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Down syndrome: from understanding the neurobiology to therapy

Gardiner, Katheleen
Lott, Ira T.
Reeves, Roger H.
Dierssen, Mara
Published in Journal of Neuroscience. 2010, vol. 30, no. 45, p. 14943-14945
Abstract Down syndrome (DS) is the most common example of a neurogenetic aneuploid disorder leading to mental retardation. In most cases, DS results from an extra copy of human chromosome 21 producing deregulated gene expression in brain that gives raise to subnormal intellectual functioning. Understanding the consequences of dosage imbalance attributable to trisomy 21 (T21) has accelerated because of recent advances in genome sequencing, comparative genome analysis, functional genome exploration, and the use of model organisms. This has led to new evidence-based therapeutic approaches to prevention or amelioration of T21 effects on brain structure and function (cognition) and has important implications for other areas of research on the neurogenomics of cognition and behavior.
Keywords AnimalsDisease Models, AnimalDown Syndrome/genetics/*physiopathology/*therapyHumansIntellectual Disability/genetics/*physiopathology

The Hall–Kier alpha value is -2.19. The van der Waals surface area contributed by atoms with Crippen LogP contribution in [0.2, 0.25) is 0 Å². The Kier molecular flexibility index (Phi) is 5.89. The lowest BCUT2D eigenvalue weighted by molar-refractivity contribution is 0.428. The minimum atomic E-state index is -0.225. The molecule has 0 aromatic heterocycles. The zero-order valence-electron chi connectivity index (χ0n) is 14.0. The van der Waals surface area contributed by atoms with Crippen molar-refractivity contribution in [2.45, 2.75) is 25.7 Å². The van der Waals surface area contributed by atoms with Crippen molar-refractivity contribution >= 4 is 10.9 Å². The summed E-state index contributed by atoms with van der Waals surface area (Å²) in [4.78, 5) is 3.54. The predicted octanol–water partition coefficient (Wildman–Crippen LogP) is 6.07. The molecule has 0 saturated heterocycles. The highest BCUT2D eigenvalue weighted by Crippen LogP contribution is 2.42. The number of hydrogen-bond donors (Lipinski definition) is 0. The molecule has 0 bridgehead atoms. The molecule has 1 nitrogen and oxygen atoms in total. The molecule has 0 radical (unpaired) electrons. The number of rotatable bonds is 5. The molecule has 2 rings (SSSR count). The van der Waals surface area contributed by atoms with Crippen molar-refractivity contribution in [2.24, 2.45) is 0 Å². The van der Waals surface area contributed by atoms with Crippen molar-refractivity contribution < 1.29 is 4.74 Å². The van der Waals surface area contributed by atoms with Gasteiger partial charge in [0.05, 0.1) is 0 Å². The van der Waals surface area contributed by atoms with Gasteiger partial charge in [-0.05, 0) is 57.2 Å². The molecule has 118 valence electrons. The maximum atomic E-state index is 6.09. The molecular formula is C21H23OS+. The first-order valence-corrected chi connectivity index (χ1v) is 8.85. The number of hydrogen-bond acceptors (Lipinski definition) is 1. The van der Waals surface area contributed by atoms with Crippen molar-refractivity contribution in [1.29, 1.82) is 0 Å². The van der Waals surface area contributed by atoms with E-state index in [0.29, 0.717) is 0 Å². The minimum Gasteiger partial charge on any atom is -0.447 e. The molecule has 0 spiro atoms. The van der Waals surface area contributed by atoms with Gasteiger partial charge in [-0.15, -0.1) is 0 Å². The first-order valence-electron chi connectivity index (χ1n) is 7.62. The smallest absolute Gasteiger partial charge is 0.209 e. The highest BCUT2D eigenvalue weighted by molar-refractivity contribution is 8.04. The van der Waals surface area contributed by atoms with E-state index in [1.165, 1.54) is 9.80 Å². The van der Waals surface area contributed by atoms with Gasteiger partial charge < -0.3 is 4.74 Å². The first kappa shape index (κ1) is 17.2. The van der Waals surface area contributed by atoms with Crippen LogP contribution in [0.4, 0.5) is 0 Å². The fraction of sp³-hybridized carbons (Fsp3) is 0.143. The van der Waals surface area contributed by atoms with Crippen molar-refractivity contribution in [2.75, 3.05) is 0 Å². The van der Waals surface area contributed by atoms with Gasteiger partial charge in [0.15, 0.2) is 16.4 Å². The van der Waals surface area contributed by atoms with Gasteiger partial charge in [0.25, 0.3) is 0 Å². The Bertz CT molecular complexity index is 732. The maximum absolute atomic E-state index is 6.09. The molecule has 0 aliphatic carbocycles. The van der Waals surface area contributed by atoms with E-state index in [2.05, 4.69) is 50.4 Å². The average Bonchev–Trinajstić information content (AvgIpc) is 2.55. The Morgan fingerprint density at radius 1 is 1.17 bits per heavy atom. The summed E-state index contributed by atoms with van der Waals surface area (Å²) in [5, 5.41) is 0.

PMID: 21068296
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Other version: http://www.jneurosci.org/content/30/45/14943.full.pdf
Research group Pathologie Moléculaire de la Trisomie 21 et le Génome Humain (248)
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GARDINER, Katheleen et al. Down syndrome: from understanding the neurobiology to therapy. In: Journal of Neuroscience, 2010, vol. 30, n° 45, p. 14943-14945. doi: 10.1523/JNEUROSCI.3728-10.2010 https://archive-ouverte.unige.ch/unige:20955

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Deposited on : 2012-05-23

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